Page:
Type of Access: Boat launch for hand carried boats

ADA Accessible Boat Launch? no

Shoreline: Sand and gravel

Float/Dock: no

Approximate Length of Carry between Car Access and Water: 50 feet

Portage Length: 300 feet

Parking:

Parking: parking lot, 10 spaces

ADA Accessible Parking Spaces? yes

Nearby Amenities:

Public Restrooms: No

Sources for More Information:

AMC River Guide: 4th edition pages 150-151

Website: Blackstone Heritage Corridor National Park - Get On the River Page, with links to an excellent set of paddling maps and related information

Ecological, Cultural & Recreational Attractions:

Tricentennial Park is so named because 2004 was the 300th Anniversary of the founding of the town of Sutton. It is a small, 5-acre park with lovely views up the river, picnic tables, and historic markers.

Photographs:

The Parking Lot at Tricentennial Park

The Parking Lot at Tricentennial Park

Photography by: Bruce Hooke

Date of Photograph: September 18, 2020

 
A View Upriver from the Bridge

A View Upriver from the Bridge

Photography by: Bruce Hooke

Date of Photograph: September 18, 2020

 
The Overgrown Path to the River above the Dam

The Overgrown Path to the River above the Dam

Photography by: Bruce Hooke

Date of Photograph: September 18, 2020

 
The Start of the Path to the River below the Dam

The Start of the Path to the River below the Dam

Photography by: Bruce Hooke

Date of Photograph: September 18, 2020

 
The Put-In for Paddling Downriver

The Put-In for Paddling Downriver

Photography by: Bruce Hooke

Date of Photograph: September 18, 2020

Note that this image was made in September, during a drought. The river is usually higher than this here.

 
A View Downriver from the Put-in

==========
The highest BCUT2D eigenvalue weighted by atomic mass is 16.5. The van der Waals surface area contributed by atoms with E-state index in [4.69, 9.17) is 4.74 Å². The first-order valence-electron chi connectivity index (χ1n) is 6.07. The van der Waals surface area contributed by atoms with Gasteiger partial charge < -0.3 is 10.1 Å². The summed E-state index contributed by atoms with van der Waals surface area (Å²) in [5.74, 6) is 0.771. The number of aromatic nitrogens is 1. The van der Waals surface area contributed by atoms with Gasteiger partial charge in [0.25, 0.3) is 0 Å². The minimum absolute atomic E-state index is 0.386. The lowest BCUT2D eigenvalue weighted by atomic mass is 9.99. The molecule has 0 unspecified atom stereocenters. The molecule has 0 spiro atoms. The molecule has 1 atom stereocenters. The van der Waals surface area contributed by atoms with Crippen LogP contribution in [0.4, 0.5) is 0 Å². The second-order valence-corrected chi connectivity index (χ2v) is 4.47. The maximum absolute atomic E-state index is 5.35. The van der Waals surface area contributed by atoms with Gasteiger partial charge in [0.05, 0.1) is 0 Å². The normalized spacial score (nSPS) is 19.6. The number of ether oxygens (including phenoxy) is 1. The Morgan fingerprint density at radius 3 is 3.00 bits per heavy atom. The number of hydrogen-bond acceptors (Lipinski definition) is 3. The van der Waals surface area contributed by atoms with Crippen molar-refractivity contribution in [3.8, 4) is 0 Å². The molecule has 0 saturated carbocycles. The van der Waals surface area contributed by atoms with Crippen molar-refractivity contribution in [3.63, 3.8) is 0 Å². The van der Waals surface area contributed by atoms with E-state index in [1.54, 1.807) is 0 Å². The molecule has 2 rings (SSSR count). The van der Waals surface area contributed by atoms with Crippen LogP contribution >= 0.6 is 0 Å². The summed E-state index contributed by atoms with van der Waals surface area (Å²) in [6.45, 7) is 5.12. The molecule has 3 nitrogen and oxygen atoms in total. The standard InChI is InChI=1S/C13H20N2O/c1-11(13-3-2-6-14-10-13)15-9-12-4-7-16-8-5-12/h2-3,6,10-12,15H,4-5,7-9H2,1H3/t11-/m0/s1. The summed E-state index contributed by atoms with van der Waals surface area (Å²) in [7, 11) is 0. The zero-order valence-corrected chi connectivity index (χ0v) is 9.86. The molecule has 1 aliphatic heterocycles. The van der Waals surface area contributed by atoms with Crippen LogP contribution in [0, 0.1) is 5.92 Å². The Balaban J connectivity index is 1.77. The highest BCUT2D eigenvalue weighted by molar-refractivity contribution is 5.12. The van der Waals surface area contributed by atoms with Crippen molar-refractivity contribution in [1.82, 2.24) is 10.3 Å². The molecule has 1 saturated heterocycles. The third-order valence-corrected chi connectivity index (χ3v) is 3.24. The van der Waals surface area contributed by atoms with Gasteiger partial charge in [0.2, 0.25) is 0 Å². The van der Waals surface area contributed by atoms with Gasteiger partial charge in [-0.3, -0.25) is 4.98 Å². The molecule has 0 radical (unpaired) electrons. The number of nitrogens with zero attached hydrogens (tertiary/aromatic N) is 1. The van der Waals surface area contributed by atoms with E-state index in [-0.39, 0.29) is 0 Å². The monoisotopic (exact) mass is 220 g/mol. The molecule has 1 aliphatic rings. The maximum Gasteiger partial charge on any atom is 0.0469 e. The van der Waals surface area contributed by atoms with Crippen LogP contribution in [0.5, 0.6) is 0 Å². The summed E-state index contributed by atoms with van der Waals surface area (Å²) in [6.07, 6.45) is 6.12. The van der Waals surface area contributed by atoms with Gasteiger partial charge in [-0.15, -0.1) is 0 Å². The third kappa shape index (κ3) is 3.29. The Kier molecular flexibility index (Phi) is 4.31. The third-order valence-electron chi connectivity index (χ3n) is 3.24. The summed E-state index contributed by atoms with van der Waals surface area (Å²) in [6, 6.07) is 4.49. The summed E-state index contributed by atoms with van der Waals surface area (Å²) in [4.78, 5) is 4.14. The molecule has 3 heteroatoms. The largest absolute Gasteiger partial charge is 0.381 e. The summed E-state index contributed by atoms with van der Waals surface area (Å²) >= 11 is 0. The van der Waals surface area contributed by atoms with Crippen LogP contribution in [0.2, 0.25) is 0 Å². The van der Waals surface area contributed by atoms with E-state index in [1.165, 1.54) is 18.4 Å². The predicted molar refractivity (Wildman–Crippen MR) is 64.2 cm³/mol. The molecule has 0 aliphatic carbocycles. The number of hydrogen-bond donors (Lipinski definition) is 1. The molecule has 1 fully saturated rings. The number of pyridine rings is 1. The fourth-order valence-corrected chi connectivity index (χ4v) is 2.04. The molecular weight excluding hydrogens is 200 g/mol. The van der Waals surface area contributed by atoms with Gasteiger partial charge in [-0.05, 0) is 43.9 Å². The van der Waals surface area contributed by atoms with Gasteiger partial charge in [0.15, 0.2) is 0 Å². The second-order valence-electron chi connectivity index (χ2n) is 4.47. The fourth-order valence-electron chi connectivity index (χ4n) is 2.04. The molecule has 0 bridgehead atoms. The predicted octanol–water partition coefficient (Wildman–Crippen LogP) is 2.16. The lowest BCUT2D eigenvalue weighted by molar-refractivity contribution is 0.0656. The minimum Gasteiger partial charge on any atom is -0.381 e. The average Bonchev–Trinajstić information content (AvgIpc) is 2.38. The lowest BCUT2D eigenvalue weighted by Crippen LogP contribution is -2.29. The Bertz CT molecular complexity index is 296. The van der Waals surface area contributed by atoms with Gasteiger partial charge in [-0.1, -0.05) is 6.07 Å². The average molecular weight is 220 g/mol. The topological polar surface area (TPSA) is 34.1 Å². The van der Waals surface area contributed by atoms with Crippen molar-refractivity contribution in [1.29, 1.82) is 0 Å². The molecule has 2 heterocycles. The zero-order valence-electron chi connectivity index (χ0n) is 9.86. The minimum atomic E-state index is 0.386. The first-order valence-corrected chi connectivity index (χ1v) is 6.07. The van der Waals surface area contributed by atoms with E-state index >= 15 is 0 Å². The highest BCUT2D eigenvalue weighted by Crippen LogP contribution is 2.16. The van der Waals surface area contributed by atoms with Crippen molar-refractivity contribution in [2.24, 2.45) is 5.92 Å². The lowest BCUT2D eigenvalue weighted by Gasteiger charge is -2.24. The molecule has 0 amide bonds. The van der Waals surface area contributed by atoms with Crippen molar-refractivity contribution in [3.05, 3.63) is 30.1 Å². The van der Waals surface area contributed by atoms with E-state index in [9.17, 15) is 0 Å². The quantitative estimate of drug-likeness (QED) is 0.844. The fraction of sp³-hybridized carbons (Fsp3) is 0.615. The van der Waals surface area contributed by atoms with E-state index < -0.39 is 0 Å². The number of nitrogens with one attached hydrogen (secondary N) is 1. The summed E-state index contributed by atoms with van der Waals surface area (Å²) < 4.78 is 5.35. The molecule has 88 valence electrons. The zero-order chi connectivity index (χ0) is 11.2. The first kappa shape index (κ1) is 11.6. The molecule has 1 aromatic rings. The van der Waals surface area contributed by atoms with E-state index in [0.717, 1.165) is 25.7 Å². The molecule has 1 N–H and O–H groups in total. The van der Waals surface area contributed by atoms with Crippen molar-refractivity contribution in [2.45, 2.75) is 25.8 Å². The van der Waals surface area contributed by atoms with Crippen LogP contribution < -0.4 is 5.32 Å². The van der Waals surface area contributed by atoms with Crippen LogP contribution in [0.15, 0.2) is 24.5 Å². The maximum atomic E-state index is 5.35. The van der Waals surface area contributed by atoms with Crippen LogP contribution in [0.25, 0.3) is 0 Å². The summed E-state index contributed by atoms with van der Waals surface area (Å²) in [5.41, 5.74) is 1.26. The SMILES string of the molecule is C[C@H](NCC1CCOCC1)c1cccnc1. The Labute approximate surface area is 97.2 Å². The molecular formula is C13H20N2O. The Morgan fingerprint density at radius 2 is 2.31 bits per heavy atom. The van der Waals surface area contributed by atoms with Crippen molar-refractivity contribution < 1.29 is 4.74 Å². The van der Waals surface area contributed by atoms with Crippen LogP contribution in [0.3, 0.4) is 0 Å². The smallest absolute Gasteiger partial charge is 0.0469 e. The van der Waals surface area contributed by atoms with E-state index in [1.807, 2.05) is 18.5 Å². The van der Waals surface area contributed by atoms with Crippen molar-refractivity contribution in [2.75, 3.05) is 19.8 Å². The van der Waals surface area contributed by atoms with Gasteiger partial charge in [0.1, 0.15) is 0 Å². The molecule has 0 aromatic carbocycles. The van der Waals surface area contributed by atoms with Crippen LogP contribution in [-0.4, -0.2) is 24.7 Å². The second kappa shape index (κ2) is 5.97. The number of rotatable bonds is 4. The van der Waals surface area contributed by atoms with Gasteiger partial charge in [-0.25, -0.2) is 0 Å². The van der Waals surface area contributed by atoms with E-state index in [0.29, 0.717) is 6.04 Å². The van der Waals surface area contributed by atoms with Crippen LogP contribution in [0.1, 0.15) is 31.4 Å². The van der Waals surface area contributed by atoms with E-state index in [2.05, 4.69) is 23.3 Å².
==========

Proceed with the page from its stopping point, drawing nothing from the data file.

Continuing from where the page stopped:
A View Downriver from the Put-in

Photography by: Bruce Hooke

Date of Photograph: September 18, 2020

Note that this image was made in September, during a drought. The river is usually higher than this here.

 
View up River about a Mile Below Singing Dam

View up River about a Mile Below Singing Dam

Photography by: Bruce Hooke

Date of Photograph: November 3, 2008

This view from the Depot Street bridge in Wilkinsonville shows (in the distance) the broken down dam about a mile below the Singing Dam. At some water levels this broken down dam can be run. At other levels it must be portaged. Stop and scout to determine whether it is runnable. There is no access to the river from the road at Depot Street.

 

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The data on this website come from many sources, including volunteers and organizations across the state of Rhode Island and nearby parts of Massachusetts. We have done our best to make sure the data are accurate and up to date, but any information critical to the success of your trip should be confirmed before you start. The maps and information on this website should not be substituted for nautical charts, topographic maps, or other more detailed maps and guides. We welcome corrections and additions. To send a correction or provide other feedback, please use our feedback form (see link above).

This site report was last updated on September 21, 2020